I started asking myself questions like: What are my goals in security? What do I want to accomplish? I quickly realized that I wasn’t driven by “being the best” or having a “cool job,” but by making security better.
Then I started asking questions like: How can I take what I’ve learned in security over the last ten years and use it to help other organizations? How can I make the biggest impact for the greatest amount of people?
What was it about Red Canary’s incident handler role that excited you?
I wanted to contribute to something great. I first considered a Red Canary security analyst role because I knew the analysts were of high caliber. Then I met with Mike Haag and talked about my goals and passions, and he recommended an incident handler position. It sounded like my dream job.
We ran through scenarios of working side-by-side with IT Security managers and security teams. Being an incident handler would give me the opportunity to directly help customers improve threat detection, advise them in the midst of an attack, guide technology decisions, plus do threat hunting and dive into investigations. Understanding what happens during an attack is one thing, but I was really excited about the opportunity to explain the risk to a customer and work together to find ways to improve their security.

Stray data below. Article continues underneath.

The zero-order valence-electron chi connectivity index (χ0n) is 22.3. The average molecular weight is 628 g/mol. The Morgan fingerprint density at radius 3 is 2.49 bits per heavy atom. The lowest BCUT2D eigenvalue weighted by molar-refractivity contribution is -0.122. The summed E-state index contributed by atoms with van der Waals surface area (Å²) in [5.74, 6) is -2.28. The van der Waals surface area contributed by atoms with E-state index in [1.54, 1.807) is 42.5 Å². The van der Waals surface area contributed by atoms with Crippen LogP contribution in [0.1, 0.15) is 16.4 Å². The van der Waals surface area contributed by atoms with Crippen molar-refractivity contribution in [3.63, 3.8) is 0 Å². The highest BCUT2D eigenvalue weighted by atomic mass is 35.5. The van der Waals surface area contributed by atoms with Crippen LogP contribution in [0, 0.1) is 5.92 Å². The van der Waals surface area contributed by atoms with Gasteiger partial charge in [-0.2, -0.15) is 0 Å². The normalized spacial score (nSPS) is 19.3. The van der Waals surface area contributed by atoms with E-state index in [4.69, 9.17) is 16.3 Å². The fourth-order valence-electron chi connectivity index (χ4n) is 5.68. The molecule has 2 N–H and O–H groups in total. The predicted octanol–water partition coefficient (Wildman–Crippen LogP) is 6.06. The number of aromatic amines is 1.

What do you think contributes to success in the security field?
You need to always be driven by continuing to grow technically. For example, when I was doing vulnerability assessments at Qualcomm, I did research every night at home to hone my skills. Nessus was an open-sourced, reputable free tool that did vulnerability assessments, so I could stand up random things on my home network, scan things, and learn. I talked to friends about things like open lab builds and open-sourced web app testing criteria. I learned so much. Not just from a technology perspective, but also learning the terms and metrics you need to document and report. Each report got easier and I progressively got better; failure drove my progress.